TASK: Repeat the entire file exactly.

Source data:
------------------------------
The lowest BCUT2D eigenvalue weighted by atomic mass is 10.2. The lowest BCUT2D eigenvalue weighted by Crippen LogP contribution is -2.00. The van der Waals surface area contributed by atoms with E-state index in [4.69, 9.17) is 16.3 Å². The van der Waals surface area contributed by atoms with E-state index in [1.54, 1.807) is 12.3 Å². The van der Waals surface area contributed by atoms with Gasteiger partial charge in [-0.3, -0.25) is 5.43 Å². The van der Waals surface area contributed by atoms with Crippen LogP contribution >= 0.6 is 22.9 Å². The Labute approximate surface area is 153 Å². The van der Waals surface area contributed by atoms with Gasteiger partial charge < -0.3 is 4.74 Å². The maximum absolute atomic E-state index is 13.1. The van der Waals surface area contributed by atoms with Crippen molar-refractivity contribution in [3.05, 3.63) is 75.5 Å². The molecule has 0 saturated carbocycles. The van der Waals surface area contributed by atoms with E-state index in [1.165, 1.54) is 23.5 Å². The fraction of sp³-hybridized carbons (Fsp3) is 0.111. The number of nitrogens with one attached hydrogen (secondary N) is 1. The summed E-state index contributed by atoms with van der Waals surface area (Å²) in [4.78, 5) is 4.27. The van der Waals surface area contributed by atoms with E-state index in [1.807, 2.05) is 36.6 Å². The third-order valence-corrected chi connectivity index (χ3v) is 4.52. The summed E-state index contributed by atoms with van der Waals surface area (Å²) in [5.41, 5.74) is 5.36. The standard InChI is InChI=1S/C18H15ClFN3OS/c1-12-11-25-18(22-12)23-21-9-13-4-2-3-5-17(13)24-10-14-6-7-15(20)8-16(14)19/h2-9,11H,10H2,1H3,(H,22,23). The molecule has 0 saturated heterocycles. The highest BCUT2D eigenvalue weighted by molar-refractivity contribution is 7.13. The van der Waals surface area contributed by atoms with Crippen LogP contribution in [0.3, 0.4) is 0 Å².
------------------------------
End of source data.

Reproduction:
The lowest BCUT2D eigenvalue weighted by atomic mass is 10.2. The lowest BCUT2D eigenvalue weighted by Crippen LogP contribution is -2.00. The van der Waals surface area contributed by atoms with E-state index in [4.69, 9.17) is 16.3 Å². The van der Waals surface area contributed by atoms with E-state index in [1.54, 1.807) is 12.3 Å². The van der Waals surface area contributed by atoms with Gasteiger partial charge in [-0.3, -0.25) is 5.43 Å². The van der Waals surface area contributed by atoms with Crippen LogP contribution >= 0.6 is 22.9 Å². The Labute approximate surface area is 153 Å². The van der Waals surface area contributed by atoms with Gasteiger partial charge < -0.3 is 4.74 Å². The maximum absolute atomic E-state index is 13.1. The van der Waals surface area contributed by atoms with Crippen molar-refractivity contribution in [3.05, 3.63) is 75.5 Å². The molecule has 0 saturated carbocycles. The van der Waals surface area contributed by atoms with E-state index in [1.165, 1.54) is 23.5 Å². The fraction of sp³-hybridized carbons (Fsp3) is 0.111. The number of nitrogens with one attached hydrogen (secondary N) is 1. The summed E-state index contributed by atoms with van der Waals surface area (Å²) in [4.78, 5) is 4.27. The van der Waals surface area contributed by atoms with E-state index in [1.807, 2.05) is 36.6 Å². The third-order valence-corrected chi connectivity index (χ3v) is 4.52. The summed E-state index contributed by atoms with van der Waals surface area (Å²) in [5.41, 5.74) is 5.36. The standard InChI is InChI=1S/C18H15ClFN3OS/c1-12-11-25-18(22-12)23-21-9-13-4-2-3-5-17(13)24-10-14-6-7-15(20)8-16(14)19/h2-9,11H,10H2,1H3,(H,22,23). The molecule has 0 saturated heterocycles. The highest BCUT2D eigenvalue weighted by molar-refractivity contribution is 7.13. The van der Waals surface area contributed by atoms with Crippen LogP contribution in [0.3, 0.4) is 0 Å².